...like can you even describe the feeling? Yeah, I mean I just I had such a delayed reaction becauseit happened and I'm like, like, I saw Johnny go and I siderallythink much of that. I like, I like you, like whatever,I just gotten offs. I was pretty tired, like just and then,all said, everyone started jumping up and down on like I looked around,everyone's throwing their helmets and goes off. I'm like, oh my gosh,we just wanted like like if you look at if you look at any ofthe pictures of like us running in the pile, like I think I'm likethe last guy because I know who was going on. I was like Iwas so confused. But no, I think being a returner who you know, we obviously didn't get the opportunity to finish what we started there before.It was like it was just really if it's like like I almost thought backlike my whole junior career and I was like this is exactly like how Iwould have wanted to end. And I was like, I know for mostguys, like an engineers, is pretty sad and obviously, with the specialgroup we have like it that was the last time we were going to stepput on the Earth, step on the ice together. So yeah, itbut I couldn't be sad about I'm like we very just did this, likethere's like this is the best feeling ever. So I was. Yeah, likeI said, it's kind of hard to explain. Like it really tookme, like, I think, a good month to like fully grasp likewhat happened. Yeah, so before we wrap around, back to Fah foryou, Adam, to experience that. Obviously we talked about the injury,but then to be named captain for this upcoming year. How much pressure,honestly, do you feel for this upcoming season? There's a decent on ofpressure and I'm I'm excited to see the kids we we bring next year becauseI know a rich does a really, really good job recruiting, so Ihave full trust in him. I know will have a great group. It'sbut yeah, I actually them. I look back and I imagine the thingslike business done younger did Morsy Shafer, although all the different parts of leadershipthey had. Each each captain had a really different role on our team andI've been like going going through this offseason trying to decide, like what typeof role I'm best suited as as a leader, as I spent two yearsas a captain at St Paul Academy, so I do have a lot ofexperience with that. So I am really excited and I have a one ofmy best Buddys, Jack car, guess he's coming back. He's got he'sguy captain say too. We've been training together all summer and we've just beentalking nonstop about next season. He's going to be my roommate. Like we'remore than ready to go and any you know that the target on your backwill be huge throughout the entire lane. But then you know, we getto where we are now. We just crossed in the June and for manyplayers I always envisioned that when you guys get to the offseason, it's achance for you to in a way decompressed from the year that was and thenstart training. But then you guys come out with Fah what has been theoutreach so far and and hopefully, of course, after this interview it growseven more. But what how have you felt the outreach has been so far? For you guys, it's been all right. You know, we actuallyI think we tech, we launched in January and then we figured out thatwe had some things behind the scenes that we need to figure out before wecould even start talking to guys, and then the playoffs came around. Solike, okay, like I'm kind of vote another time to that, likewhy don't we just officially get going after the season, once we get home? So yeah, we've been like fully going for about a month or amonth and a half and honestly, like we've only talked to mainly guys thatwe've known previously. You're like that we've heard of. So it's a lotof Minnesota guys. Just got local guys. But the thing that like is reallyimportant right now is like a lot, like I said this, the season'sbeen so hard for a lot of...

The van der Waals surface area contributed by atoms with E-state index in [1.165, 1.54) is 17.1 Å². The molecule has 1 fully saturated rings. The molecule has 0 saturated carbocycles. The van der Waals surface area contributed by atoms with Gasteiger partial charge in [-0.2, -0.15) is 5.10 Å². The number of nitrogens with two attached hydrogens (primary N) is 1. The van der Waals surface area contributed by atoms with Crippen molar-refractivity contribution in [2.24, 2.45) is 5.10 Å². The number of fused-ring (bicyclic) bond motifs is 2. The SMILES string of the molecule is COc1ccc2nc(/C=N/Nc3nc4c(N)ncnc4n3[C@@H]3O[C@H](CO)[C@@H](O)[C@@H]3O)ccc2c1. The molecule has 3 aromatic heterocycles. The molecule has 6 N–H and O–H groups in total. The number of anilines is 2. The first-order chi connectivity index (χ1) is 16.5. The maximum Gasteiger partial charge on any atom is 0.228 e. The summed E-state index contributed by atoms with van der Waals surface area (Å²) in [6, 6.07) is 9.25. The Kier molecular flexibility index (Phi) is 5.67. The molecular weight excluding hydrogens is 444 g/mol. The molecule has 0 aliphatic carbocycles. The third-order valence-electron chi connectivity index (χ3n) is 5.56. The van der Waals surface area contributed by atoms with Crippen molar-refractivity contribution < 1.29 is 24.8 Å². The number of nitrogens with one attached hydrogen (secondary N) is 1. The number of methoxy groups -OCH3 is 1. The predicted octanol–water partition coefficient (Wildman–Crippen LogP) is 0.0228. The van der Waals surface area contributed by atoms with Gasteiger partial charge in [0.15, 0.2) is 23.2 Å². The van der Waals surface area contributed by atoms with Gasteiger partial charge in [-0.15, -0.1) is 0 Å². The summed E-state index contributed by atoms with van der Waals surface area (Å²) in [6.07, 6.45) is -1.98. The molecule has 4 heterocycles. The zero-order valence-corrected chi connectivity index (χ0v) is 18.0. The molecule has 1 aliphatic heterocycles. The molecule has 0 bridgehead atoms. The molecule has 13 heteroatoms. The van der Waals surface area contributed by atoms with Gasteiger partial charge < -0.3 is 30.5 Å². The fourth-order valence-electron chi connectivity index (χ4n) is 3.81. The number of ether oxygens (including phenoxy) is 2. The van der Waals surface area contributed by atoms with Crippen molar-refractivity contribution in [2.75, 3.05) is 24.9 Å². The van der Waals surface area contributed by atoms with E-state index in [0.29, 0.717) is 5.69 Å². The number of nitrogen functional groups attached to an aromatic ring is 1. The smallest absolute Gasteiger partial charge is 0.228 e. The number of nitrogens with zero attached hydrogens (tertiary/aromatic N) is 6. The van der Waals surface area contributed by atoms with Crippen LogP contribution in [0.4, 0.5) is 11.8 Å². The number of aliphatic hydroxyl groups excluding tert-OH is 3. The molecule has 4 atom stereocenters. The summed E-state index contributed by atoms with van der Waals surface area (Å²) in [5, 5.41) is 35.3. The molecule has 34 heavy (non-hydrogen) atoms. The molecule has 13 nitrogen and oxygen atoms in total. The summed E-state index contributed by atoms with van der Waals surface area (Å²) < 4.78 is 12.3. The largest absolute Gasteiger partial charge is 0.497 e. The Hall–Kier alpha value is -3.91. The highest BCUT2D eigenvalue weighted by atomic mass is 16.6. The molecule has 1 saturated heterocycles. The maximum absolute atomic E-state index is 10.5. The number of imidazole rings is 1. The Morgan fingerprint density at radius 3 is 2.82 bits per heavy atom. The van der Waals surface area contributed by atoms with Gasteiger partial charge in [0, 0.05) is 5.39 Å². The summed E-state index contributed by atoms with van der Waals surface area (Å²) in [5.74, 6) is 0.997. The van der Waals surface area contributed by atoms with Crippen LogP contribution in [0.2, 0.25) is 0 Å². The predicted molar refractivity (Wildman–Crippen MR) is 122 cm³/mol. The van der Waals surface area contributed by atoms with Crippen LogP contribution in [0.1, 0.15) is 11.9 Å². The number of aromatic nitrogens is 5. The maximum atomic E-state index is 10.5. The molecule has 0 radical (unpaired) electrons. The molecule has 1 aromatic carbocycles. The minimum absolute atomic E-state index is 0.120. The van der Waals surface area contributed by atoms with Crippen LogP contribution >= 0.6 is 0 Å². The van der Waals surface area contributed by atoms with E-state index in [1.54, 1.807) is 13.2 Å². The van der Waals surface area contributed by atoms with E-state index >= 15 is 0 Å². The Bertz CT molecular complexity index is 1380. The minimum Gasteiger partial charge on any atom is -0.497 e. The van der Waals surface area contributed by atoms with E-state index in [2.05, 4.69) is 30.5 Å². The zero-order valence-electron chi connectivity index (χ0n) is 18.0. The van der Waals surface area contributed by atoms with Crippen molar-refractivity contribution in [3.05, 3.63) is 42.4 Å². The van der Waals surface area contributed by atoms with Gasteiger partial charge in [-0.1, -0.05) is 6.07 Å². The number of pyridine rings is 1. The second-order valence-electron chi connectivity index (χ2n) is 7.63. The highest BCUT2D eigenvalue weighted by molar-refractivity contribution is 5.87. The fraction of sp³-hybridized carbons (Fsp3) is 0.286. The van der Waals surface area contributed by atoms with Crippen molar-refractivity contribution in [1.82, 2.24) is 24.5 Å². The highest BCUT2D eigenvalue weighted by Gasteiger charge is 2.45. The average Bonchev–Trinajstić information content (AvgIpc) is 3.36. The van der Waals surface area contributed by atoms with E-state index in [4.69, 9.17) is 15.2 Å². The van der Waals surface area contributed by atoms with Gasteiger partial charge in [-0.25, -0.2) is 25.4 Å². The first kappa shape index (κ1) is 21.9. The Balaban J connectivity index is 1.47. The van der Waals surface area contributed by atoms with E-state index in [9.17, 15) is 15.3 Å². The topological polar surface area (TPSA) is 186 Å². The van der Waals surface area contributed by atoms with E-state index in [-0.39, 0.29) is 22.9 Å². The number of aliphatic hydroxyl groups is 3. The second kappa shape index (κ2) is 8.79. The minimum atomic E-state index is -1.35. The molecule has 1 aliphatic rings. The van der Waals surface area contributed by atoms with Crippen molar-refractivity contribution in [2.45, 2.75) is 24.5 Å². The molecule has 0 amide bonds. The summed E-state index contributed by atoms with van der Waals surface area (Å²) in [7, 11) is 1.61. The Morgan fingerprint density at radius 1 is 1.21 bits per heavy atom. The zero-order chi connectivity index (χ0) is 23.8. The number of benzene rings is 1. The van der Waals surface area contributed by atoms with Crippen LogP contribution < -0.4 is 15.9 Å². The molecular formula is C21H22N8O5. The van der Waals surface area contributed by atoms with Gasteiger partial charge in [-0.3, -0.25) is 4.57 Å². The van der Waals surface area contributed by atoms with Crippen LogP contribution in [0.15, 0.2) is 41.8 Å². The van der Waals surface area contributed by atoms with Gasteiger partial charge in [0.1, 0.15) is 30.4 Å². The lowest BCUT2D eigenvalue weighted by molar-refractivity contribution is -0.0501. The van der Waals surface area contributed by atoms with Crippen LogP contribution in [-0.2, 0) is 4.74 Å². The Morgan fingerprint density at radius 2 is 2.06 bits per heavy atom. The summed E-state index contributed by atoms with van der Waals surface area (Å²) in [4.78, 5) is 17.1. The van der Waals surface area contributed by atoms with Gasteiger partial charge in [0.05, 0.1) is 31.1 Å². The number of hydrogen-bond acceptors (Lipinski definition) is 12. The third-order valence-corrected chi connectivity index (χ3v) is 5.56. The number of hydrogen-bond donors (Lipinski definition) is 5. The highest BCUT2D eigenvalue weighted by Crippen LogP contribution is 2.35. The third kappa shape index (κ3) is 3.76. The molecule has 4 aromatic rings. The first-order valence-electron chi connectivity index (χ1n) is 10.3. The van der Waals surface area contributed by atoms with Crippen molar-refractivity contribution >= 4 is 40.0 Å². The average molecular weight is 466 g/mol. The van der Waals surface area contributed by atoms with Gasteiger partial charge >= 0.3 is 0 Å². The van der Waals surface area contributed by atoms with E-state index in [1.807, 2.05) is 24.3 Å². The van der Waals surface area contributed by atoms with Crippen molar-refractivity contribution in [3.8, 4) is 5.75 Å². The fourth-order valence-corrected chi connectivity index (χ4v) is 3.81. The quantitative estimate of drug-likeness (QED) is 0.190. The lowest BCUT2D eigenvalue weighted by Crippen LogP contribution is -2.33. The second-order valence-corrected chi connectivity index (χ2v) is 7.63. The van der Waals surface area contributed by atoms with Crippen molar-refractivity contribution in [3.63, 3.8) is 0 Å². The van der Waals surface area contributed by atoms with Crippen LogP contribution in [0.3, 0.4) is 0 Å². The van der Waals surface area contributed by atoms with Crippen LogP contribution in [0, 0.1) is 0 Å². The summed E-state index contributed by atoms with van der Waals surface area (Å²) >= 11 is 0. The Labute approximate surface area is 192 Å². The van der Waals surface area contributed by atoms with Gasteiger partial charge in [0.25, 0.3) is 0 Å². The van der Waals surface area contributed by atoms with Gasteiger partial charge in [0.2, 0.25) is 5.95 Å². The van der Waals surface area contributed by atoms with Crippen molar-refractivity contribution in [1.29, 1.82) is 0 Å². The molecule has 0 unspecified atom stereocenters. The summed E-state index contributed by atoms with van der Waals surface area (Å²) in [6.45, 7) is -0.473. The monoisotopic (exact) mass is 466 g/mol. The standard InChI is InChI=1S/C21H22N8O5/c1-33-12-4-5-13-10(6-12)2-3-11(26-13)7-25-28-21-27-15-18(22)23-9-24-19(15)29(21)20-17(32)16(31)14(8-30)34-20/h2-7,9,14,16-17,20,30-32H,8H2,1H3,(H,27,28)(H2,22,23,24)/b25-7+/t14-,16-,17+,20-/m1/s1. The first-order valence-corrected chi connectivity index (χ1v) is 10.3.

...people and it's easy to let thisseason to ruin. Like what's to come with the rest of your junior career, high school career, whatever it is? It's like right now, like wewant to like talk to guys and on wine their season. You know, I think people probably have a lot of things in their chest they needto get off and things they need to like go from the previous season,thoise, it's going to ruin their next one. And saw. We're rightnow. We're walking guys through their previous season, kind of breaking down everythingthat's happened, everything that went wrong, like what what's what's up next,like what your goals? How are you going to do that? Stuff likethat. It's really important right now to transition and in the summer. AndYeah, obviously we want to get a lot more people, you know,involved. We want to get a lot more of the east coast guys,because we have like we know what it's like. Ohdi, you Steven,though we're from Minnesota. So yeah, and and obviously you guys offer youthe chance to talk to checks, talk on the phone, video conferencing,all that. You have a blog going as well and I read a fewof your blog post before I got on this interview and I don't want togo through every story because I want people to go back and read the blogas well. But there was one story that Adam brought up in the fivethings you wish you knew as high school senior and you point out that youdidn't. You should not burn bridges, can you? Can you just tellthat story so we haven't here on the podcast to because it's a pretty it'spretty awesome story. Yeah, so my senior year I kind of talked abouthow those NA teams were kind of a sick room for way longer than Ishould have, Baden and whatever. So I also have like two very topand a three teams reach out. One was that. One was north IIHwhere they ended up winning the end it through this year. Yeah, andthey wanted me to come skate with them for the rest of the season.I finish the year with them, and there's this huge I even had itlike people don't want to go play like tears three hockey. They want theywant to hold that that tier too standard or Tier One, and I didn'twant to like I thought. I thought at that time I was I wastoo good. I shouldn't have ended up there. So these coaches are beingso nice. We had like hour long calls. They were they kept reachingout, checking in on how I was doing, and then there would bedays on days right I just wouldn't respond, like I didn't know how to liketalk to them. I didn't know how to respond to a text,how to say know how to but like at the same time be respectful andkeep keep those relationships going. And two of those head coaches that I talkedto as I go through the offseason, I who I had ended up likethe final text was like they had three tax waiting for me that I've hadresponded to. And and then I probably two months later, I see onecoach is named like head coach of an n a team, one and anyteam that I was like talking to the whole year, as funny as thatis. Yeah, and then the next year one of the coaches was namedlike associate head coach of another an a team, and I'm like looking atthem like well, I can kind of scratch those two off my list.And and that doesn't even like encapsulate everything. Like they talked. Coaches talk likecoaches will ask another coach about what they think of a player. Yeah, you, whether that be college has other junior teams. Yeah, soI made a mistake there. I don't know, I don't even know inwhat and what totally it cost me. Yeah, but it's something that weteach at Fah a. We say hey, like this coach is nice enough toreally like your gay like to talk to you after. You really likedall you played. Like take that compliment and build that relationship. WHO caresif they're two three coaches all the time?...